Young children are learning a second language at an early age, and they’re not learning it at a pace that’s just right for them, a new study suggests.
The findings, from researchers at the University of British Columbia and the University at Buffalo, offer a clear warning that children may be losing their first language as they grow older.
“They may be learning a language at a slower rate than they should,” said co-author Michael Sivak, an assistant professor in the department of educational psychology.
“There is a risk that we are giving them a language that they don’t really need.”
Sivack, who co-authored the study, said he believes that children are gaining access to a second, more refined, language early on in their development, but that the learning process is often slow and they aren’t learning enough in their first years.
While Sivik said he’s not opposed to teaching children their second language as soon as possible, he believes it’s important to consider the social and cultural factors that could slow down their progress.
For example, Sivok said he sees parents using language as a form of self-protection, a way to assert control over their children and protect them from abuse.
“Parents often see language as something that is inherently hostile to children and a way of keeping children from expressing themselves,” Sivark said.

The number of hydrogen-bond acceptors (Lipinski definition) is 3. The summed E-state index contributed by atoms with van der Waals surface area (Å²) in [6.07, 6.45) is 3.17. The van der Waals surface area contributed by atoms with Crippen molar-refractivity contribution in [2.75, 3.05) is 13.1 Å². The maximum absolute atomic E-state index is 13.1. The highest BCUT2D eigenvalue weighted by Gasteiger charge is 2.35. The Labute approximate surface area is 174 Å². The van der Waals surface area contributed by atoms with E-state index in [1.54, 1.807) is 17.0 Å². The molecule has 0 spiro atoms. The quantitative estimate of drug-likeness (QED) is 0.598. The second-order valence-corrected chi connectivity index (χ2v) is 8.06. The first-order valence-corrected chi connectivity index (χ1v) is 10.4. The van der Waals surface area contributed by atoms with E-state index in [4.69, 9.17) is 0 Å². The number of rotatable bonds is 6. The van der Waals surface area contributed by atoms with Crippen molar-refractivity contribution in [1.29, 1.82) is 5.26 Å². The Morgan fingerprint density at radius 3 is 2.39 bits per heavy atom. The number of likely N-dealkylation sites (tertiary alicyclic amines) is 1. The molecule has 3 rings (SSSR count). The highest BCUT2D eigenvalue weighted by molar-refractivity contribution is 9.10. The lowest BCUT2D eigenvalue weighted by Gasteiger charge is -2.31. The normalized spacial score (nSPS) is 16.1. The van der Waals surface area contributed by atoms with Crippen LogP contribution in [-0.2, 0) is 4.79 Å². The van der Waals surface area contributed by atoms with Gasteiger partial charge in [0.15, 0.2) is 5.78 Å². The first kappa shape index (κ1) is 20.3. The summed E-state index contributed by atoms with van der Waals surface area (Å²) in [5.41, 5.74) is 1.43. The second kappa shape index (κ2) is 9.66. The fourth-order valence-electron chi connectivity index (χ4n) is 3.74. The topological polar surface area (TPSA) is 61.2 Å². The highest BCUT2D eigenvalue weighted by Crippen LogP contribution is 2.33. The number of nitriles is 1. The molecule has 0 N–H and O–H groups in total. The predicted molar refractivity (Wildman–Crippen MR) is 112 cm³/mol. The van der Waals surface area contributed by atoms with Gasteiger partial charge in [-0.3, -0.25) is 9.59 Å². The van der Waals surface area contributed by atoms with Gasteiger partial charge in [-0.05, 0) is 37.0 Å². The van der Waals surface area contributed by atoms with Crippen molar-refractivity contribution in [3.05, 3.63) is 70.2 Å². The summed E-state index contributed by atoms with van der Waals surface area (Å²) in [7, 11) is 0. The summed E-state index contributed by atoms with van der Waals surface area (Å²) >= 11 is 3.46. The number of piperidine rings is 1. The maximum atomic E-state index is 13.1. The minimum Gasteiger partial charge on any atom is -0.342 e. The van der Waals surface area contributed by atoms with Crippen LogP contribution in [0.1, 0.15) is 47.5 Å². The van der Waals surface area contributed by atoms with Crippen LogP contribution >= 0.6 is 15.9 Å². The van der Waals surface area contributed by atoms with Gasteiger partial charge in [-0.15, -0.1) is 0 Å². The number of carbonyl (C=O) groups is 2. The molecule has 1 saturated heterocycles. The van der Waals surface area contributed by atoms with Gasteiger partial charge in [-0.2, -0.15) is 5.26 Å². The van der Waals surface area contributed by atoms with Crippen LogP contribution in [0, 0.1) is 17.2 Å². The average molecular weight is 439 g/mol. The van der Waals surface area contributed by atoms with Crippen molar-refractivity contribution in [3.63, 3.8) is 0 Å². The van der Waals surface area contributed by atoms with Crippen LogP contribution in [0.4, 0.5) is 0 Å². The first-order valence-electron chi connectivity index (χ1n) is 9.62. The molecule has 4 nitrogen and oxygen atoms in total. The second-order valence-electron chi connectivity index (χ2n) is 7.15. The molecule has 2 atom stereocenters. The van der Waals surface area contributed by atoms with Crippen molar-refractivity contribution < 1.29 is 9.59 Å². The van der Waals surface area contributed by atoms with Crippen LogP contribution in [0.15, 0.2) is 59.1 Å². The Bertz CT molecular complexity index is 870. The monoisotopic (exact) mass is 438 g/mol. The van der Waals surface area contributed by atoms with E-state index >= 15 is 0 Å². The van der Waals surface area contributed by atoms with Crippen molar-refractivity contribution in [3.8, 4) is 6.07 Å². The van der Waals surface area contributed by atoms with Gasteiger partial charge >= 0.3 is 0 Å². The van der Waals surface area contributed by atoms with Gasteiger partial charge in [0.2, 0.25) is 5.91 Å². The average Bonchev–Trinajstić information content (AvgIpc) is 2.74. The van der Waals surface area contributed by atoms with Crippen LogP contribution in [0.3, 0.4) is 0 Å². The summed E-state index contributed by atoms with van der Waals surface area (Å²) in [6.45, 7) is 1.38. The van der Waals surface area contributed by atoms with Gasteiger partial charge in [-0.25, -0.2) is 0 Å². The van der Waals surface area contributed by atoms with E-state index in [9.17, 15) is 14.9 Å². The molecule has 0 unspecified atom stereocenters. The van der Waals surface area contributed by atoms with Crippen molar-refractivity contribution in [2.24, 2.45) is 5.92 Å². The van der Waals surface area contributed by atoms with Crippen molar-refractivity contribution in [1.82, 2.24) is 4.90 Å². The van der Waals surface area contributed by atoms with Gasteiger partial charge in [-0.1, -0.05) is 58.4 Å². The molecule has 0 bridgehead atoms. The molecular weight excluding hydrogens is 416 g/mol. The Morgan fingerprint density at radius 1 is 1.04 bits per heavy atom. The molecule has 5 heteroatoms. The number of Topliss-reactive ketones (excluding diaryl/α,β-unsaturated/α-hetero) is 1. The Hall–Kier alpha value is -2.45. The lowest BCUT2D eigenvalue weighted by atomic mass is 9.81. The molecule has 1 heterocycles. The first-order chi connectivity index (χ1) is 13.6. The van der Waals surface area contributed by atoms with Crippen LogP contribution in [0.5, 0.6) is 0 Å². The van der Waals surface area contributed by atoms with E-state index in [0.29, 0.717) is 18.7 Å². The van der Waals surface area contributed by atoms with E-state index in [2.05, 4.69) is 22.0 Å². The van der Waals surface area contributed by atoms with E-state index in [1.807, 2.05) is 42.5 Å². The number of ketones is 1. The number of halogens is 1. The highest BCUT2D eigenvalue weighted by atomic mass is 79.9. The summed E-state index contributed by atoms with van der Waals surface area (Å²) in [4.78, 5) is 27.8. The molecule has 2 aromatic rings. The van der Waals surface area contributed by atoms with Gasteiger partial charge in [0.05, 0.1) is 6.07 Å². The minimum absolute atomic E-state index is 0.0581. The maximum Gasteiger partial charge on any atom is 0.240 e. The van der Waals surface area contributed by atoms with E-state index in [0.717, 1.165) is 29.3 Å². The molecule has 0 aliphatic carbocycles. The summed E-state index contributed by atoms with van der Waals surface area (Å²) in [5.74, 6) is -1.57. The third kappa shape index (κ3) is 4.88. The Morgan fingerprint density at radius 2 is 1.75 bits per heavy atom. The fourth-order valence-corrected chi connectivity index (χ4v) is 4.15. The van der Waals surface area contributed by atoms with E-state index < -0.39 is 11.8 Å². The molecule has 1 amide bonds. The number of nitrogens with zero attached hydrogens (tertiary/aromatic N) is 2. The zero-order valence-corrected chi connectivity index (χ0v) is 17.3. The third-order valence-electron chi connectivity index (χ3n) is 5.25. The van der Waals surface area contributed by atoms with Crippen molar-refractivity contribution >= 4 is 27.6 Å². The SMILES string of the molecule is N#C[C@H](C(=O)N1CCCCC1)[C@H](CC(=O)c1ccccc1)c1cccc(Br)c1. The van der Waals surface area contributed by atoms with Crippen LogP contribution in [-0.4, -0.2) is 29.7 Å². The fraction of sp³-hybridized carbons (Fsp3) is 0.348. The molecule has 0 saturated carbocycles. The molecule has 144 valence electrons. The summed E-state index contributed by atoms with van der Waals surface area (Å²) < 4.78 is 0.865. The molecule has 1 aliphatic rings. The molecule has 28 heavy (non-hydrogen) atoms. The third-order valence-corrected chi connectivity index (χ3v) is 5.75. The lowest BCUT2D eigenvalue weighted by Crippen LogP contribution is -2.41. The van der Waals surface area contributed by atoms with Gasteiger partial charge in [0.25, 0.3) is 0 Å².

“I think it is important to look at the social context in which language is being used as a way that we can intervene.”
What parents should be thinking about First Language is a social construct, Svak said.
That means it can’t be fixed.
“Children will continue to develop and improve their understanding of their native languages through their own experiences,” Svack said.
For instance, children who learn English are more likely to develop a second-language fluency later in life.
If parents think they can change their children’s language, Svetozar said, “then that may be a better idea.”
Children who grow up with their first-language language in the background are more apt to understand social cues and patterns in their culture and can learn to respond appropriately when spoken to, Srivak said, but not necessarily when spoken by another child.
Parents should think carefully about what language is appropriate for their children.
For children who are learning in their second- and third-language languages, Svarak said they should be taught the same language, and their first and second languages should be kept separate.
“We don’t want our children learning a third language in their parents’ homes,” Svarik said.
If the child is struggling with a language, parents should ask their child if they need to learn it.
If they’re unsure, Svalar said, parents could also ask if the child can learn a third foreign language as an option.
The children in Siviak’s study, who were in their fifth or sixth year of age, had learned their second and third languages by the time they were in middle school.
Sivk’s research has focused on language learning for children from disadvantaged backgrounds, but the study also suggests that children who grow in their native language at age five are able to learn a language faster.
The study was published in the Journal of Early Childhood Research.